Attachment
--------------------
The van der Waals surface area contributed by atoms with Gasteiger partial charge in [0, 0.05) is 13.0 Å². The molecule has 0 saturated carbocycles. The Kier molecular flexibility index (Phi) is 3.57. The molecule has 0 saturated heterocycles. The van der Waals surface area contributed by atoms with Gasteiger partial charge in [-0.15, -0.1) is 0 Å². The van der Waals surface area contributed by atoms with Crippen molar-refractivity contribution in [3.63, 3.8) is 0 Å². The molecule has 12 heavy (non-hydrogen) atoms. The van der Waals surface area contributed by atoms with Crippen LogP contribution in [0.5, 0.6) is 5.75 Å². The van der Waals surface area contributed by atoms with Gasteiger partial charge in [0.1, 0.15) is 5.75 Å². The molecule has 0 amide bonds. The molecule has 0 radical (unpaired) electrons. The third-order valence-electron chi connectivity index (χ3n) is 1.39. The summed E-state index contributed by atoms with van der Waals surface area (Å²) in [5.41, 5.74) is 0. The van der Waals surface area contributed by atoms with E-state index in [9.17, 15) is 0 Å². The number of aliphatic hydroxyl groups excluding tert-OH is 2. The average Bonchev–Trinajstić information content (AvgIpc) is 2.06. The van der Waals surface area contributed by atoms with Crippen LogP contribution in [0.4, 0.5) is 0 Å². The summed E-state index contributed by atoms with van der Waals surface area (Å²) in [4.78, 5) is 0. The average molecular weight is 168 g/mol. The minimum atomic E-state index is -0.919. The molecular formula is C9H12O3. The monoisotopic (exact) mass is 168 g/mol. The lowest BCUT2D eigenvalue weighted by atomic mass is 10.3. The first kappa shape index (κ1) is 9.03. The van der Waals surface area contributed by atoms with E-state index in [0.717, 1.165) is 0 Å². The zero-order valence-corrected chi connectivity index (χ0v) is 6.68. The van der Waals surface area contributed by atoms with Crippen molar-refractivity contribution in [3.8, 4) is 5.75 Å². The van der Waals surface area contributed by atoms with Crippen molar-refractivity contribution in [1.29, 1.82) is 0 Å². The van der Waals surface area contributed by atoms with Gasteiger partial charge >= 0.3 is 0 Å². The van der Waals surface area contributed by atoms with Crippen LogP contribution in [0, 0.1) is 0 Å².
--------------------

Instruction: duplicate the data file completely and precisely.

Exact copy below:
The van der Waals surface area contributed by atoms with Gasteiger partial charge in [0, 0.05) is 13.0 Å². The molecule has 0 saturated carbocycles. The Kier molecular flexibility index (Phi) is 3.57. The molecule has 0 saturated heterocycles. The van der Waals surface area contributed by atoms with Gasteiger partial charge in [-0.15, -0.1) is 0 Å². The van der Waals surface area contributed by atoms with Crippen molar-refractivity contribution in [3.63, 3.8) is 0 Å². The molecule has 12 heavy (non-hydrogen) atoms. The van der Waals surface area contributed by atoms with Crippen LogP contribution in [0.5, 0.6) is 5.75 Å². The van der Waals surface area contributed by atoms with Gasteiger partial charge in [0.1, 0.15) is 5.75 Å². The molecule has 0 amide bonds. The molecule has 0 radical (unpaired) electrons. The third-order valence-electron chi connectivity index (χ3n) is 1.39. The summed E-state index contributed by atoms with van der Waals surface area (Å²) in [5.41, 5.74) is 0. The van der Waals surface area contributed by atoms with E-state index in [9.17, 15) is 0 Å². The number of aliphatic hydroxyl groups excluding tert-OH is 2. The average Bonchev–Trinajstić information content (AvgIpc) is 2.06. The van der Waals surface area contributed by atoms with Crippen LogP contribution in [0.4, 0.5) is 0 Å². The summed E-state index contributed by atoms with van der Waals surface area (Å²) in [4.78, 5) is 0. The average molecular weight is 168 g/mol. The minimum atomic E-state index is -0.919. The molecular formula is C9H12O3. The monoisotopic (exact) mass is 168 g/mol. The lowest BCUT2D eigenvalue weighted by atomic mass is 10.3. The first kappa shape index (κ1) is 9.03. The van der Waals surface area contributed by atoms with E-state index in [0.717, 1.165) is 0 Å². The zero-order valence-corrected chi connectivity index (χ0v) is 6.68. The van der Waals surface area contributed by atoms with Crippen molar-refractivity contribution in [3.8, 4) is 5.75 Å². The van der Waals surface area contributed by atoms with Crippen molar-refractivity contribution in [1.29, 1.82) is 0 Å². The van der Waals surface area contributed by atoms with Gasteiger partial charge >= 0.3 is 0 Å². The van der Waals surface area contributed by atoms with Crippen LogP contribution in [0, 0.1) is 0 Å².